DALLAS — Lane Taylor chuckled when he was asked how many times Wes Lunt had become a topic of conversation during Big 12 Media Days.
“Six million times,” the Oklahoma State offensive lineman said.
A large exaggeration, of course. It's not a stretch, however, to say that Lunt was arguably the most talked-about quarterback not in Dallas at the unofficial kickoff of the Big 12 season.
It's been nearly three months since the true freshman signal-caller was named the Cowboys' new starter. But Tuesday's interview sessions marked the first time OSU coach Mike Gundy and some of his players talked publicly about the successor to record-breaking Cowboy quarterback Brandon Weeden.
“We didn't want to have a quarterback race or a controversy going throughout the summer, and so we've accomplished that,” Gundy said. “Now we need to get him to play well and follow up on it.”
First came the late April decision to crown Lunt the OSU quarterback for the present and future. Gundy admitted toward the end of spring football that he knew who he felt should be the Cowboys' starter. Yet he kept those thoughts private so he would not influence the other offensive coaches.
“(Lunt) would make plays in our two-minute drills and in certain situations that made me think, ‘Yeah, maybe this guy can do it, we'll see,' ” Gundy said. “And then the next practice, he'd make a play or two. And then he'd make another couple plays.
“I thought, ‘If he continues to do this, (he can be the starter),' and he did. He maintained pretty good up until the end.”
The week after OSU's spring finale, Gundy met with offensive coordinator Todd Monken, who had reached the same conclusion. The decision to name Lunt the starter, which became official after Monken met with each quarterback, spread so quickly through social media and among the players that Gundy did not even need to call a team meeting to make the announcement.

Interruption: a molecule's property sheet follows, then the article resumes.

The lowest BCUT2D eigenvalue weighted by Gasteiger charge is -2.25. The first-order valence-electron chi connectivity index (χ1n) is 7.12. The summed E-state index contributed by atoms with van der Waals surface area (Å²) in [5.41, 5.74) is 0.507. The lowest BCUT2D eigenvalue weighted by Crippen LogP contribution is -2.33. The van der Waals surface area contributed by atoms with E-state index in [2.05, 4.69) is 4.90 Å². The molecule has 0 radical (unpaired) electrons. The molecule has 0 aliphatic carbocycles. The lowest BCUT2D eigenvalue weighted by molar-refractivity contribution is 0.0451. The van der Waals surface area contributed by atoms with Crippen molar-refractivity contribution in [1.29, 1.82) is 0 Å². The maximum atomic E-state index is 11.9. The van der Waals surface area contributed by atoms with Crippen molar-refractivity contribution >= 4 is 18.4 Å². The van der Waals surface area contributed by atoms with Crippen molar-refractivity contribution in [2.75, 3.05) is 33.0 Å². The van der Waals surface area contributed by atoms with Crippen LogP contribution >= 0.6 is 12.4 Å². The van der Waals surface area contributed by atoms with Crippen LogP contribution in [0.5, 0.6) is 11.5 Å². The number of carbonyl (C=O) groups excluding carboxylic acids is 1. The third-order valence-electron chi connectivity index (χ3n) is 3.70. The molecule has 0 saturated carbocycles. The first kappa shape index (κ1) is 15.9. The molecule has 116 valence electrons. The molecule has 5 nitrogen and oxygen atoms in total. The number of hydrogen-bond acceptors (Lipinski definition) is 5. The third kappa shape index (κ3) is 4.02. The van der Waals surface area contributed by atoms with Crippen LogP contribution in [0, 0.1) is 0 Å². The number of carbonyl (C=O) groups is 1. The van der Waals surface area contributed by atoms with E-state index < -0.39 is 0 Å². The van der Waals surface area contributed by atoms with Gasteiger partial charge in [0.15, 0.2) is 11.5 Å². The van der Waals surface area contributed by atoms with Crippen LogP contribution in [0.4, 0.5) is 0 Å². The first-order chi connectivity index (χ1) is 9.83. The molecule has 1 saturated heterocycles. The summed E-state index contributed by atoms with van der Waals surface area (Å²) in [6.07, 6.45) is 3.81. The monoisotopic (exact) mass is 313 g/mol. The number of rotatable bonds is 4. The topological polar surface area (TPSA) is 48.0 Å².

Running back Joseph Randle was in the locker room with several teammates when he got the news.
“I knew who had a great spring, but we didn't know if they was bold enough to really do it,” Randle said. “He did have a worthy camp. He showed that he could get the ball down the field similar to what we've had in the past, and he's similar to Weeden.
“We had a lot of success with Weeden last year, so we're just going to try to keep going with that.”
Gundy shared Tuesday that Lunt has beefed up to 220 pounds during the Cowboys' offseason program and is better conditioned than when he arrived in January. Beyond that, however, Gundy couldn't reveal much about his quarterback, because coaches are not allowed to be involved with summer workouts.
“I haven't seen him in six weeks, eight weeks,” Gundy said. “I'm in and out of the office, and those guys are down in the bottom level training and throwing and going through strength and conditioning.
“I know he's been in the room studying tape, but I haven't really spent a lot of time around him. We're not allowed to. So I'm looking forward to getting somewhat reacquainted with him the first weeks in August.”
It's the players who have seen plenty of Lunt — and the reviews are largely positive.
Taylor called Lunt a quiet guy, but one who leads by example, rarely makes a mistake and is clearly getting more comfortable in the Cowboys' offensive system.
Randle went even further in describing how Lunt has performed during 7-on-7 play.
“I'm not trying to say nothing, but it looks very similar to how it looked last year (with Weeden),” Randle said. “That's what I'm trying to tell you. I'm not trying to boost him up or nothing, but it looks really similar to how it looked last year.
“He's been able to run the offense, get the plays in, all the different things that you wouldn't think a guy of his age could do. That's why the coaches were comfortable enough with him to put him in there.”
Gundy expects Lunt to dramatically improve when he gets 75 percent of the reps during fall camp. And the coach also has not completely shut out J.W. Walsh, reiterating that building a package for the dual-threat redshirt freshman or getting him involved in the offense in some way is likely in the plans.
Fall camp — and probably a good portion of the 2012 season — will largely be about the transition from a legendary Cowboy quarterback to an 18-year-old newbie. But Lunt already has the support of his teammates.
“He knows that he's got older guys here who have faith in him,” defensive end Cooper Bassett said. “If he does his job, we all have his back. He doesn't have to be a big ‘rah rah' guy. He doesn't have to get us all fired up.
“All he has to do is get in there and do what we need him to do — make plays and lead the offense by example.”